Wednesday, April 22, 2015
Monday, April 20, 2015
On my lunch break today I visited the blooming corpse flower at the Rollins College greenhouse in Winter Park, FL. They have been caring for the plant for 11 years and its bloom only lasts about 36 hours. It is considered a rare event as it only blooms once every 9-12 years, and only about 200 have bloomed under cultivation worldwide since its western discovery in the late 1800s. It is about 5' tall and smells like something familiar...I couldn't quite place it at the moment, but my colleague and fellow petstore alumnus, L, helped me quickly: small frozen critters (like rats) that are about to turn rancid. The flower uses the nasty odor to attract cadaver flies and carrion beetles which pollinate the plant. I had to stick my nose over the edge of the petals to smell it, I later found out it was past its peak smelly-time. This link leads to a live streaming video.
|(And...Part of my diligent note-taking at the meeting this morning)|
Sunday, April 19, 2015
|Phyllomydas parvulus, female|
Friday, April 10, 2015
Typocerus zebra on an onion flower
They feed on pollen. This one is covered in it.
There was also this antlion larva uncharacteristically moving around outside of its sandy death trap. The larva inches backwards in jumpy erratic movements
The moment it touched sand it began forming a new funnel.
"...the hell is she fussing over?"
(Maceo: putting up with my nonsense).
Sunday, April 5, 2015
Small-footed fly, family Micropezidae
Doing its odd little tap-dance
Another species of Micropezidae mating.
Acanthocephala femorata (likely)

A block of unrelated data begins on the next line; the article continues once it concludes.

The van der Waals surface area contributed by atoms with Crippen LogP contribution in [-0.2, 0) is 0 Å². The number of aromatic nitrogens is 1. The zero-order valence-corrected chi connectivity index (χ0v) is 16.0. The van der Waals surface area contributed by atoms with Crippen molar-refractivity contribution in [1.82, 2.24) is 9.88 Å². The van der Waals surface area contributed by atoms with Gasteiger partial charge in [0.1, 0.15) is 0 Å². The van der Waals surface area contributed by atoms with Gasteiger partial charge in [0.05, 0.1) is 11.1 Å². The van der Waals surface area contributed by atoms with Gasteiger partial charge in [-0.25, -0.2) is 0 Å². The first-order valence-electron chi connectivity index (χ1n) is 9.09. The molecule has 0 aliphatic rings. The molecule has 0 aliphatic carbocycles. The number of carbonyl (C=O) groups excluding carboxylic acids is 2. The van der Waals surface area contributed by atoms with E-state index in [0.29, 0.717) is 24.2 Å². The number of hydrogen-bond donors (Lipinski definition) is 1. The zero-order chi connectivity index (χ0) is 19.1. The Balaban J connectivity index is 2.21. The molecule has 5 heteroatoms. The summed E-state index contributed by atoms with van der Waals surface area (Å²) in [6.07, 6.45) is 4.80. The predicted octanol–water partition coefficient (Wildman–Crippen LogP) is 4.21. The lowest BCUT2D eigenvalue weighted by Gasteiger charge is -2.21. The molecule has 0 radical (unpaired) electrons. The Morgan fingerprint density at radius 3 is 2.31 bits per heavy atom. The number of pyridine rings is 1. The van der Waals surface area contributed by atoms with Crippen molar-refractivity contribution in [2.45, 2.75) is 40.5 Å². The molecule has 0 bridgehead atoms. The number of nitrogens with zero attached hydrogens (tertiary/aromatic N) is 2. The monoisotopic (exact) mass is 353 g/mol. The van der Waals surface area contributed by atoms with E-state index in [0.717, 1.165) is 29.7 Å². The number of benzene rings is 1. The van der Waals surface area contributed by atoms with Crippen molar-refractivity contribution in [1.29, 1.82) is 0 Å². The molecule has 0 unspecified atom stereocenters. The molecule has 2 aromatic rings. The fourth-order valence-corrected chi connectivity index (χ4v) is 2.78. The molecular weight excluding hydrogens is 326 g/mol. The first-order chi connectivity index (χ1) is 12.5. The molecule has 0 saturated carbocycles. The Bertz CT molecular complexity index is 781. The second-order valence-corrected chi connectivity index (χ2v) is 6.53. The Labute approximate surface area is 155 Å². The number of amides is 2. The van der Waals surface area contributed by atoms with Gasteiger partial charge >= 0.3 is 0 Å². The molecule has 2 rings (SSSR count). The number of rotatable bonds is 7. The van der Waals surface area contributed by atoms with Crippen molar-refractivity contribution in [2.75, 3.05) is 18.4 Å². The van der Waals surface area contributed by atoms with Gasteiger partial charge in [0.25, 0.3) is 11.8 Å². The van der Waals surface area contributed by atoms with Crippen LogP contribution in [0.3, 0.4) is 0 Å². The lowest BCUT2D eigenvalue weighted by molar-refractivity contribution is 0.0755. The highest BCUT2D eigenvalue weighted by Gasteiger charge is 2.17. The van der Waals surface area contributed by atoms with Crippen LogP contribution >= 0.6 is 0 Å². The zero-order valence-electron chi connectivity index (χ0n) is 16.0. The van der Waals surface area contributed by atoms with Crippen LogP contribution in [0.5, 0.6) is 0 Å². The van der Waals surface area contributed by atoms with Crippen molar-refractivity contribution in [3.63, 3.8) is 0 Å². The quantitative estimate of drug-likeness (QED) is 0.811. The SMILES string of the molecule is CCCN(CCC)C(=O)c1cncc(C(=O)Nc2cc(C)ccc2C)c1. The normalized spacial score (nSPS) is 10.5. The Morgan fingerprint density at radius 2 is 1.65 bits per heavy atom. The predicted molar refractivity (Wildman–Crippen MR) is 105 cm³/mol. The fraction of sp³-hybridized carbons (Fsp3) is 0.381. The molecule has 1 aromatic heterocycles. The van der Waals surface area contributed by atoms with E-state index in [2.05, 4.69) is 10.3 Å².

There were a lot of these large leaf-footed bugs (Coreidae) in the woods today. From head to abdomen they're a bit over an inch long.
This one is busy sucking sap from the tree with its proboscis.
Luna no more
A species of hairstreak butterfly (Theclinae)
Telebasis byersi, duckweed firetail damselfly.
This one flitted about everywhere, even landed on my shirt, but was impossible to get a decent photo of.
Utetheisa ornatrix, bella moth (Arctiinae)
Underside of bella moth.
A bush katydid nymph (Scudderia)
Friday, April 3, 2015
Last week someone backed into my car at a stop sign and put their trailer hitch through my bumper. This week it's being repaired so I have a rental car. Today I noticed what at first glance looked like mantids on the windshield of the rental.
Edging closer, I realized excitedly these were not mantids (though let's face it, I would have been excited to find mantids) but waterscorpions! Aquatic hemiptera! Unfortunately the poor things fried to a crisp on the car. I've heard theories that perhaps when they (aquatic hemiptera) take flight to find a better pond or breeding grounds, the reflection of a car window can confuse them. Thinking it's water, they crash land, stun themselves, and bake in the sun. Ordinarily my car is covered in a thick veneer of dust from the dirt road I live off of, unlike this shiny rental, presumably saving the creatures from such a fate (what I'm doing here is justifying never washing my car).
There were five in total.
The cerci ('tail') form a long breathing tube
The front legs are adapted for grasping prey similar to mantids. The very short beak can give a painful bite.